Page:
A responsive local strategy that allows for flexible tactics ensures that you deftly respond to changing buying practices and different retail partner needs. Our Covid-19 Reponse Program for Consumer Products Playbook show you how you can continue to drive online sales for retail partners that offer online buying paths, while also providing alternative means for those who cannot, ensuring you can still deliver results for your retail partners while delivering on your brand initiatives. With the right tools, these sorts of scaled activations can be executed with ease.
In order to comply with all rules and regulations surrounding anti-discriminatory practices, Facebook began enforcing new rules for the way Housing, Credit, and Employment advertisements were managed. Housing, Credit, and Employment ads must be certified as such. The certification process is done at the campaign level and involves checking the following box and republishing:
When you republish, you’ll also need to ensure your ad complies with the audience parameters for Special Ads. This guide outlines what kind of verticals are commonly impacted by this policy and how you can ensure that your ad complies.
Housing Opportunity (or related service): Ads that are running housing-related content. This can include listings for the sale or rental of a home or apartment, homeowner’s insurance, housing repairs, and more.
Employment Opportunity: Ads that promote or directly link to an employment opportunity, including but not limited to part- or full-time jobs, internships, or professional certification programs. Even if you’re just running a one-off employment opportunity, you’ll still need to make sure it is certified.
Credit Opportunity: Ads that promote or directly link to a credit opportunity, including but not limited to credit card offers, auto loans, personal or business loan services, mortgage loans, and long-term financing. This also includes brand ads for credit cards, regardless of a specific offer. This is an especially important category for auto dealerships, as ads are often associated as part of a credit opportunity.
This infographic breaks down how Special Ad Categories affect different aspects of Facebook targeting including location, language, age/gender, Saved Audiences, Detail targeting and custom audiences.
Just because you don’t think your business applies here, make sure to be on the lookout for incorrect Special Ad category flags. For example, Facebook might associate the word “work” in your ad’s body copy as being an ad related to employment. If this happens, you can go to the ad level and request an appeal.
It’s also important to know that certification for Special Ads is always done to the individual ad. This means this is a step you’ll need to take for any current and future Special Ads.
Having less choices about your audience doesn’t have to be a limitation. It just means you could focus on finding the media or CTA that is resonating the most with your audience. Perhaps leveraging the possibilities of Facebook Stories will help you engage consumers? The exciting part about social advertising is that there are endless possibilities to help your ads stand out from the rest.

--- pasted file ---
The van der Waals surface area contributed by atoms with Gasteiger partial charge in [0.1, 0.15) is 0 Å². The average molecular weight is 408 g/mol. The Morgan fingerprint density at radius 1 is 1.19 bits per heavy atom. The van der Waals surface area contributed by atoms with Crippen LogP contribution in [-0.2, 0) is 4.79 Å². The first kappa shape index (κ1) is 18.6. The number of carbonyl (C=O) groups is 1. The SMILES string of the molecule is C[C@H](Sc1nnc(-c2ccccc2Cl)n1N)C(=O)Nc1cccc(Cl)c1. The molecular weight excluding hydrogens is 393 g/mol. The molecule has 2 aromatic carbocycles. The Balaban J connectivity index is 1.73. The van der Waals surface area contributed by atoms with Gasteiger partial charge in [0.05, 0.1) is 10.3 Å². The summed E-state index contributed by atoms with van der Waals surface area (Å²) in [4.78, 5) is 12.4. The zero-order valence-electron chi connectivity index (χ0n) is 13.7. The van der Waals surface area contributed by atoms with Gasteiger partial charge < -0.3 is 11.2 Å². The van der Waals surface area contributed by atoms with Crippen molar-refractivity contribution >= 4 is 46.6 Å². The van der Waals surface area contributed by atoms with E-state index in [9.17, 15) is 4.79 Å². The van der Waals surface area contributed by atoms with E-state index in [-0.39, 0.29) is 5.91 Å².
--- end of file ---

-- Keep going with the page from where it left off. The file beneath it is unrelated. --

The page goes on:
Miss the first two articles in our Best Practice for Facebook Audiences series? Find them and other social advertising best practices on our Resources Page.
Laura Kraay is a marketing services specialist for Tiger Pistol. She got her MFA in creative writing. Outside of work, you’ll likely find her doodling, reading, or spending time with family.
If you’re worried your social media ads are getting stagnant, an A/B test can provide a needed refresh. Running two ads that have only one varying element can offer valuable insights about what is working (and what’s not!) as well as inform strategy for future social campaigns.
A/B testing can be particularly helpful when determining audience. For example, if your goal is to grow your audience base, you could try targeting a lookalike of website traffic against a broad/detail targeting audience. The broad audience will help you continue to establish your customer base and the lookalike will help ensure some of your ads are also directed at users similar to your best customers.
Perhaps you’re still waiting for your Pixel data to gather? Try testing media and move to the audience later. In a world of endless customization, A/B testing offers a low-pressure scenario to freshen up your campaigns and learn more in the process.
Online retailer Sole Society wanted to compare how the square image format performed compared to a traditional landscape format. The ad featured the same pair of black boots. They learned that the square image outperformed the rectangular one and delivered a 27% increase and sales and 32% increase purchased products. For future campaigns, they could now feel more confident in selecting square images.
When trying to decide what to test, focus your goal on what you ultimately want to learn. Perhaps you want to sell more products, get more in-store visits, or simply want to more fully understand a particular aspect of your business. Stepping back like this can help you examine which of Facebook’s tools may work best for your needs.
Read the next post in my Best Practices for Facebook Audiences series, where I share how to create audiences that comply with Facebook Special Ads Categories. Miss the first article in this series? Check it out here.
Laura Kraay is a marketing services specialist for Tiger Pistol. She got her MFA in creative writing. Outside of work, you’ll likely find her doodling, reading, or spending time with family.